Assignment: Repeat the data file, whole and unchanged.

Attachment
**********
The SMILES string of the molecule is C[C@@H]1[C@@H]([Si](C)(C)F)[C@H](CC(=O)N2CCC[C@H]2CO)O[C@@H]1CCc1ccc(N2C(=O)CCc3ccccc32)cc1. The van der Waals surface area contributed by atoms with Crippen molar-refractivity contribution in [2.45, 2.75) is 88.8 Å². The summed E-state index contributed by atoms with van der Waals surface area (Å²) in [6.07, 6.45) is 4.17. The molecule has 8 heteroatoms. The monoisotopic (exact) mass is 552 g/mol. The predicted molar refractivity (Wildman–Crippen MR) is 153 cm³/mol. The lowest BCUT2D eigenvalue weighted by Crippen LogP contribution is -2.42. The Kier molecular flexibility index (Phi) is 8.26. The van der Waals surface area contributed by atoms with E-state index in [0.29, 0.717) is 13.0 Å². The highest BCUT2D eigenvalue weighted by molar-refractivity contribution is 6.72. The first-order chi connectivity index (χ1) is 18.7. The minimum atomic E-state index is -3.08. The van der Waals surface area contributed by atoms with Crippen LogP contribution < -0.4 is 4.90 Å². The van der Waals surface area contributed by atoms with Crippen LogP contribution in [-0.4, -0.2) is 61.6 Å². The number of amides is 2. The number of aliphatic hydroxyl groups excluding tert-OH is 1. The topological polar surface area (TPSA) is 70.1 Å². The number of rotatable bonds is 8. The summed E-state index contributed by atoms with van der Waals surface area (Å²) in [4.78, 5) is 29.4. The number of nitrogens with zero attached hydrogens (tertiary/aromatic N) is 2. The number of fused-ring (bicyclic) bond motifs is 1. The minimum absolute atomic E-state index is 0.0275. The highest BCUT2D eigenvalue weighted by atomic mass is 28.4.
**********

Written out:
The SMILES string of the molecule is C[C@@H]1[C@@H]([Si](C)(C)F)[C@H](CC(=O)N2CCC[C@H]2CO)O[C@@H]1CCc1ccc(N2C(=O)CCc3ccccc32)cc1. The van der Waals surface area contributed by atoms with Crippen molar-refractivity contribution in [2.45, 2.75) is 88.8 Å². The summed E-state index contributed by atoms with van der Waals surface area (Å²) in [6.07, 6.45) is 4.17. The molecule has 8 heteroatoms. The monoisotopic (exact) mass is 552 g/mol. The predicted molar refractivity (Wildman–Crippen MR) is 153 cm³/mol. The lowest BCUT2D eigenvalue weighted by Crippen LogP contribution is -2.42. The Kier molecular flexibility index (Phi) is 8.26. The van der Waals surface area contributed by atoms with E-state index in [0.29, 0.717) is 13.0 Å². The highest BCUT2D eigenvalue weighted by molar-refractivity contribution is 6.72. The first-order chi connectivity index (χ1) is 18.7. The minimum atomic E-state index is -3.08. The van der Waals surface area contributed by atoms with Crippen LogP contribution < -0.4 is 4.90 Å². The van der Waals surface area contributed by atoms with Crippen LogP contribution in [-0.4, -0.2) is 61.6 Å². The number of amides is 2. The number of aliphatic hydroxyl groups excluding tert-OH is 1. The topological polar surface area (TPSA) is 70.1 Å². The number of rotatable bonds is 8. The summed E-state index contributed by atoms with van der Waals surface area (Å²) in [4.78, 5) is 29.4. The number of nitrogens with zero attached hydrogens (tertiary/aromatic N) is 2. The number of fused-ring (bicyclic) bond motifs is 1. The minimum absolute atomic E-state index is 0.0275. The highest BCUT2D eigenvalue weighted by atomic mass is 28.4.